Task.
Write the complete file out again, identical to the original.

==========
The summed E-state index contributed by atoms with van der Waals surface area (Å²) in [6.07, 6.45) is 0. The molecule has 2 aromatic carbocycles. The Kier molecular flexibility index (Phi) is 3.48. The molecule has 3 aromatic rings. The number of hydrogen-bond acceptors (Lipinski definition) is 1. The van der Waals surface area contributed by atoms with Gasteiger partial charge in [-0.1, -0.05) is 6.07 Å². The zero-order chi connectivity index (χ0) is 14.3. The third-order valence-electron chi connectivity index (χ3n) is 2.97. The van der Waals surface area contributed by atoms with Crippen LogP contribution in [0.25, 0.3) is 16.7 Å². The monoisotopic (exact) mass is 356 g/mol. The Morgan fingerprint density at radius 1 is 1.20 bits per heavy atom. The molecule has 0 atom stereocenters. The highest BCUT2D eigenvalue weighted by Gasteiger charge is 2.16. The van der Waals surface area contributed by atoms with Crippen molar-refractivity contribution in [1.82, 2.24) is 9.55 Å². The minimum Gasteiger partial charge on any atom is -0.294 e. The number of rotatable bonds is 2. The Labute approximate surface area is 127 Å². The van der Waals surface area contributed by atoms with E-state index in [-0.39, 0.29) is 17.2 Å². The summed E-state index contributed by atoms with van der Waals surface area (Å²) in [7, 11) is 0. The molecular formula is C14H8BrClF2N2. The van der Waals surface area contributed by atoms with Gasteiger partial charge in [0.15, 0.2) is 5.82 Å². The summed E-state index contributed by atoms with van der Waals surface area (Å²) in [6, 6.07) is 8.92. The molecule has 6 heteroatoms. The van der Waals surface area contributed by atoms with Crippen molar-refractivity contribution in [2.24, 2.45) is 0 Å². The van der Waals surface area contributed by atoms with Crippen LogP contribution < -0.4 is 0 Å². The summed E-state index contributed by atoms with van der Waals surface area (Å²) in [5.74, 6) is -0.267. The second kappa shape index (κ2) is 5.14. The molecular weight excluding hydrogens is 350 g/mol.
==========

The summed E-state index contributed by atoms with van der Waals surface area (Å²) in [6.07, 6.45) is 0. The molecule has 2 aromatic carbocycles. The Kier molecular flexibility index (Phi) is 3.48. The molecule has 3 aromatic rings. The number of hydrogen-bond acceptors (Lipinski definition) is 1. The van der Waals surface area contributed by atoms with Gasteiger partial charge in [-0.1, -0.05) is 6.07 Å². The zero-order chi connectivity index (χ0) is 14.3. The third-order valence-electron chi connectivity index (χ3n) is 2.97. The van der Waals surface area contributed by atoms with Crippen LogP contribution in [0.25, 0.3) is 16.7 Å². The monoisotopic (exact) mass is 356 g/mol. The Morgan fingerprint density at radius 1 is 1.20 bits per heavy atom. The molecule has 0 atom stereocenters. The highest BCUT2D eigenvalue weighted by Gasteiger charge is 2.16. The van der Waals surface area contributed by atoms with Crippen molar-refractivity contribution in [1.82, 2.24) is 9.55 Å². The minimum Gasteiger partial charge on any atom is -0.294 e. The number of rotatable bonds is 2. The Labute approximate surface area is 127 Å². The van der Waals surface area contributed by atoms with E-state index in [-0.39, 0.29) is 17.2 Å². The summed E-state index contributed by atoms with van der Waals surface area (Å²) in [7, 11) is 0. The molecular formula is C14H8BrClF2N2. The van der Waals surface area contributed by atoms with Gasteiger partial charge in [0.15, 0.2) is 5.82 Å². The summed E-state index contributed by atoms with van der Waals surface area (Å²) in [6, 6.07) is 8.92. The molecule has 6 heteroatoms. The van der Waals surface area contributed by atoms with Crippen molar-refractivity contribution in [2.24, 2.45) is 0 Å². The van der Waals surface area contributed by atoms with Crippen LogP contribution < -0.4 is 0 Å². The summed E-state index contributed by atoms with van der Waals surface area (Å²) in [5.74, 6) is -0.267. The second kappa shape index (κ2) is 5.14. The molecular weight excluding hydrogens is 350 g/mol.